Enormous resources have been devoted to encouraging healthy sexual behavior in young people from an early age in an effort to prevent STDs and unplanned pregnancies. Typical sex education programs in public schools in the U.S. tend to focus on preventing pregnancy and STDs, largely through the promotion of condom use.
Sexually transmitted diseases (STDs), including HIV (human immunodeficiency virus), represent a large burden of disease globally. These diseases are largely preventable; and while all are treatable, some have no cure and can be fatal. Unintended and teen pregnancies, although in decline in recent decades in the United States, still present a huge obstacle for equality between the sexes around the world. Both of these outcomes are worthy goals, but are they being met as effectively as possible?
New research finds that one way to increase health positive sex behaviors is to make sure that sex ed classes cover topics such as pleasure and desire as well as disease and pregnancy prevention. This might seem counterintuitive to some, who assume that giving people facts about sex beyond preventing pregnancy and STDs might encourage them to explore sex at an early age.
The risks of not discussing pleasure in the classroom far outweigh the potential awkwardness for educators of broaching the topic.
New research from the World Health Organization’s Pleasure Project casts doubt on the idea that offering information about pleasure in a sex ed curriculum might lead students astray on a path of pleasure-seeking sexual risk.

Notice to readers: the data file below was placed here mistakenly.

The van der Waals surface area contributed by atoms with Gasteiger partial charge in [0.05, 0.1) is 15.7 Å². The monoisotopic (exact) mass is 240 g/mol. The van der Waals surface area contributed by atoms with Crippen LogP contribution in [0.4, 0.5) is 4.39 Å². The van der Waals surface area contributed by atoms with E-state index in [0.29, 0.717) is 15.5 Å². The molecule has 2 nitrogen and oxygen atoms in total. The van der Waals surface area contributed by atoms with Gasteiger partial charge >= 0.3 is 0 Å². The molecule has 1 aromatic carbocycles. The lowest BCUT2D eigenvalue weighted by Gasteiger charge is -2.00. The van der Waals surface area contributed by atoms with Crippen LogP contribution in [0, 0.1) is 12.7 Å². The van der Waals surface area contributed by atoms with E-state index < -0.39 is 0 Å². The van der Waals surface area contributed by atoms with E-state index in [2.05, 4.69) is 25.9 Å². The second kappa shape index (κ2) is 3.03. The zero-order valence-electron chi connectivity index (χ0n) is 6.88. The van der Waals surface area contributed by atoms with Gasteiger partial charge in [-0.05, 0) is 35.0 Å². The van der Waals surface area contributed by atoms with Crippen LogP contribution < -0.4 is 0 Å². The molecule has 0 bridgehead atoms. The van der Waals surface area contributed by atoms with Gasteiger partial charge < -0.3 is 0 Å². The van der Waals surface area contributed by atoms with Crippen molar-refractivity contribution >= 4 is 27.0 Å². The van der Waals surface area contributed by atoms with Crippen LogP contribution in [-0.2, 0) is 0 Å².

Their meta-analysis of 33 programs that included pleasure as a component showed that these types of programs can have significant positive impacts for students. They tend to instill a stronger self-belief in behavior change, greater intent to use condoms, and higher actual condom use compared with programs that exclude pleasure.
Similar results have been found in European countries that teach a comprehensive sex education curriculum in public schools. In Denmark, where discussion of consent, different types of birth control, non-heterosexual sex, gender expression and sexual pleasure are mandatory in sex ed programs, young people tend to wait longer to have sex with a condom.
Comprehensive sex education curricula focus on more than just disease and pregnancy prevention; they incorporate information on what a positive sex life can look like.
The data for analysis were limited to HIV/AIDS prevention programs aimed at populations believed to be vulnerable. For this reason, the researchers hope that future studies can examine programs meant for a more general audience in order to glean better insight about the potential impact of pleasure education in sex ed curricula.
Beginning conversations about sexuality and reproductive health early in a child’s life can help keep the door open for ongoing dialogue and be far easier than trying to fit all sexual health topics into one big “Talk.”
The study team warns that the risks of not discussing pleasure in the classroom far outweigh the potential awkwardness for educators broaching the topic. By ignoring the conversation, educators could be missing out on a key framework that helps people make less risky sexual health decisions. They note that stigma and misunderstanding have led to a general avoidance of the topic in sex ed and HIV/AIDS education programs worldwide.
If you are a parent of caregiver raising young people and are unsure whether your children’s school-based sex education program includes lessons on pleasure, consent and other comprehensive sex education topics, it may be worth contacting the school health teacher or nurse to inquire. If not, consider having the conversation with your young person yourself. Beginning to have conversations about sexuality and reproductive health early in a child’s life can help keep the door open for ongoing dialogue, and be far easier than trying to fit all sexual health topics into one big “Talk.”